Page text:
The University of Georgia Hodgson Singers took second place at the prestigious 18th Marktoberdorf International Chamber Choir Competition in Marktoberdorf, Germany, May 26-30.
Twelve choirs from around the world faced four days of competitive rounds, master classes, concerts and cultural exchange, and the Hodgson Singers were awarded the highest level of achievement—Excellence at an International Level. They won the second-place prize alongside St. Nicholas Choir Litija from Slovenia.
From the stage of their UGA concert in March 2023, the Hodgson Singers conductor Daniel Bara announced that they had been invited to participate in this international competition following a rigorous audition process. In addition to being one of 12 choirs accepted, and only nine mixed voice choirs, the Hodgson Singers were also the only choir from the United States to participate.
“It was already an honor for us to be invited to this prestigious opportunity, but it was truly a joy to see and hear our singers move the audiences in the way they did while abroad,” said Bara, John D. Boyd UGA Foundation Professor of Choral Music and the director of choral activities in the Hugh Hodgson School of Music. “I am so proud of our students and so very grateful for the support we received to make all of this possible.”
The Hodgson Singers began their journey in Vienna, Austria, on May 25, which included a performance at the Baroque Roman Catholic Church Peterskirche. The next day, they arrived in Marktoberdorf for the competition itself.
“It was tremendous. never have I had more fun performing. We got to experience the full breadth of variety in choral music across the world, and that is going to influence all of us in different ways, but they will be experiences that we draw on forever,” said John Drake, a recent graduate in vocal performance.
Throughout the competition, the singers competed on the stage of the Modeon Performance Venue, presenting shared concerts with some of the other choirs in various locations throughout the Bavarian countryside in the evenings. On consecutive evenings, the Hodgson Singers performed in the Church of St. Peter and Paul in Irsee, the Dreifaltigkeitskirche in Kaufbeuren, and at St. Andreas in Nesselwang, sharing concerts with capacity audiences alongside choirs from Germany, the Republic of Georgia and Slovenia.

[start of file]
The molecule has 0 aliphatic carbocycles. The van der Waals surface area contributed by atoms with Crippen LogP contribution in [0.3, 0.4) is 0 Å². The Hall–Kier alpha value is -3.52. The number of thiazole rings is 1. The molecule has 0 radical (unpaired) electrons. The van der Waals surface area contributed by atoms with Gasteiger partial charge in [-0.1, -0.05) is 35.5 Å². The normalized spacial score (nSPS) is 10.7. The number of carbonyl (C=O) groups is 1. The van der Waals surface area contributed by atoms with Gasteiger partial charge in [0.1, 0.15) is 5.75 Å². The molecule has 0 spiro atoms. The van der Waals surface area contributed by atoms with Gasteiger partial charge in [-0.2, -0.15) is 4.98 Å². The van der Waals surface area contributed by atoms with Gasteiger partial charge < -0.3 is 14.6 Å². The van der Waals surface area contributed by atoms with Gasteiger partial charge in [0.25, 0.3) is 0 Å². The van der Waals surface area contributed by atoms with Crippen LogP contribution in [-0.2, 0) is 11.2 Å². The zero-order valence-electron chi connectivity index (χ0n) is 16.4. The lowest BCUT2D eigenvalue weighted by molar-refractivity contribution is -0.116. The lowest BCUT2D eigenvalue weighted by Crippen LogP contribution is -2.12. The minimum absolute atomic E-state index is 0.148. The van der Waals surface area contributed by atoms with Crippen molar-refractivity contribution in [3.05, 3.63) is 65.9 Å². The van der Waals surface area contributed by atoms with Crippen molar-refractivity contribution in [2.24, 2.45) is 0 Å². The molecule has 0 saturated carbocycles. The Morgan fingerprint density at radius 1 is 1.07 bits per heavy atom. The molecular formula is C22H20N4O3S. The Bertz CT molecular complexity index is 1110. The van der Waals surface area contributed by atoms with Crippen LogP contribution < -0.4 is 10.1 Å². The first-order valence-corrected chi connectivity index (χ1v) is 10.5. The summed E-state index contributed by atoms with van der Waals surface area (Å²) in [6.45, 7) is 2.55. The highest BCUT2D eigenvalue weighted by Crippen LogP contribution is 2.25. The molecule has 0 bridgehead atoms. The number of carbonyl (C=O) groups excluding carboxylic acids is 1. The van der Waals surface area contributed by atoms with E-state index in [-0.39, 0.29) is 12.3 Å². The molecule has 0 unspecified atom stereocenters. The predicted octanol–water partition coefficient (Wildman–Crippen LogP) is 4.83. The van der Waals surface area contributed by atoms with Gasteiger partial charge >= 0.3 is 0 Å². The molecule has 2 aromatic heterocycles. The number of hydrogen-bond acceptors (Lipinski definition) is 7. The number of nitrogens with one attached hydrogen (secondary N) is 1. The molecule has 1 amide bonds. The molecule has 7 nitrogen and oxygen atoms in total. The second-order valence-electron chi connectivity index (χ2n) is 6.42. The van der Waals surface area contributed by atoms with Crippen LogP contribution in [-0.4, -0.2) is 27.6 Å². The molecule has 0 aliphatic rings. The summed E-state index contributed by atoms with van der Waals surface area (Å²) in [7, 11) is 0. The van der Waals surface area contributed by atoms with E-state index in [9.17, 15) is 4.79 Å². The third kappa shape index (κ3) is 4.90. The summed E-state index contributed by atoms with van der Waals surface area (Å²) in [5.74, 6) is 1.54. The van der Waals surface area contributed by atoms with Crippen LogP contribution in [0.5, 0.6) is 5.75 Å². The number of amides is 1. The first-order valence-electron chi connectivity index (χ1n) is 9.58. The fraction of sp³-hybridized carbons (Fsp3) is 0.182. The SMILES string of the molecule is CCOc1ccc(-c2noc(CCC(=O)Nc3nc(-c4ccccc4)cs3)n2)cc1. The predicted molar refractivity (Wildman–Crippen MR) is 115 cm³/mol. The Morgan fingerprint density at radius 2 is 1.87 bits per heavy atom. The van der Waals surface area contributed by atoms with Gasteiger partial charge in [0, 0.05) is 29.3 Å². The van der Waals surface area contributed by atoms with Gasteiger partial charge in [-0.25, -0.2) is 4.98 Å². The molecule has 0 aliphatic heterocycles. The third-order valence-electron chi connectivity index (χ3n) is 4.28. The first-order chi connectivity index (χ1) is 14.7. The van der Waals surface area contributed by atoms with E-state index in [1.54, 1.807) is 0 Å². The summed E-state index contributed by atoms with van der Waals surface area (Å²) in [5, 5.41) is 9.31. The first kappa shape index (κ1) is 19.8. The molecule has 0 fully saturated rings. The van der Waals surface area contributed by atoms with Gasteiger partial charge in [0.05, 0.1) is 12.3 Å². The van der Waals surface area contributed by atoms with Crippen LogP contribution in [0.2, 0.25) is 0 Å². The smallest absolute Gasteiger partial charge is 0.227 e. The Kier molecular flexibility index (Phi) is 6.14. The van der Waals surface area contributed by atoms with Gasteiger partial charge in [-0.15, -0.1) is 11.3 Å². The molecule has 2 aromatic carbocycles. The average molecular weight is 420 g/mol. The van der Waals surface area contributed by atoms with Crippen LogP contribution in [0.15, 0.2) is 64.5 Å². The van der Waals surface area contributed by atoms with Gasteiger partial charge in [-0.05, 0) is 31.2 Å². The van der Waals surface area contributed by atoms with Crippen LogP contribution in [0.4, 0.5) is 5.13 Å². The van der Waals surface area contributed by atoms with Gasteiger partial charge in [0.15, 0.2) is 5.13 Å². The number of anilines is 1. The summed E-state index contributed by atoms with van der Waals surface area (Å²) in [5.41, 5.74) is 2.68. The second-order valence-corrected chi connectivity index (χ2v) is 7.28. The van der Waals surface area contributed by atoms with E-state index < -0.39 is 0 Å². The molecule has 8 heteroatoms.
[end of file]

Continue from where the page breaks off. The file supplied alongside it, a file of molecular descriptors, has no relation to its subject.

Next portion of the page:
Support from several Hugh Hodgson School of Music donors, study abroad scholarships and significant support from the Franklin College of Arts and Sciences Dean’s Office, Office of the Senior Vice President for Academic Affairs and Provost, Office of Research and the Office of the President guaranteed that every student would be able to make the trip.
“Without the financial assistance provided for us, I would not have been able to go on this trip,” said Spencer Kenyon, a third-year student in music education. “I am so thankful to everyone who contributed. It was a dream come true to be here and compete.”
“Dr. Dan Bara and the Hodgson Singers performed with incredible artistry and musicianship, and they were an audience favorite throughout the competition,” said Peter Jutras, Hodgson School of Music director and Despy Karlas Professor of Piano, who attended the competition. “We have a world-class choir program at the HHSOM, and it is thrilling to see the students earn this well-deserved, international recognition. Bravi to all the students and Dr. Bara.”
Jutras noted the fellowship and camaraderie that developed between these choirs from all over the world and that became a special part of the experience for the students.
“I absolutely loved how this trip revealed that music truly is a universal language. And more than that, it allows for a camaraderie of individuals who love choral music and the messages that it can spread,” said Livy Baxley, who will be graduating next year with a major in mathematics with minors in social work and vocal music.
“The trip was everything I could have hoped for and more … a life changing competition that brought us together as a choir and made us stronger and more confident musicians,” said Audrey Vasquez, a second-year music education student.
“Meeting choir nerds from all around the world was amazing; there was so much love. Even through language barriers, we could find love and joy,” said Danielle Olivares, a fourth-year student majoring in accounting, “I feel proud to be a Dawg.”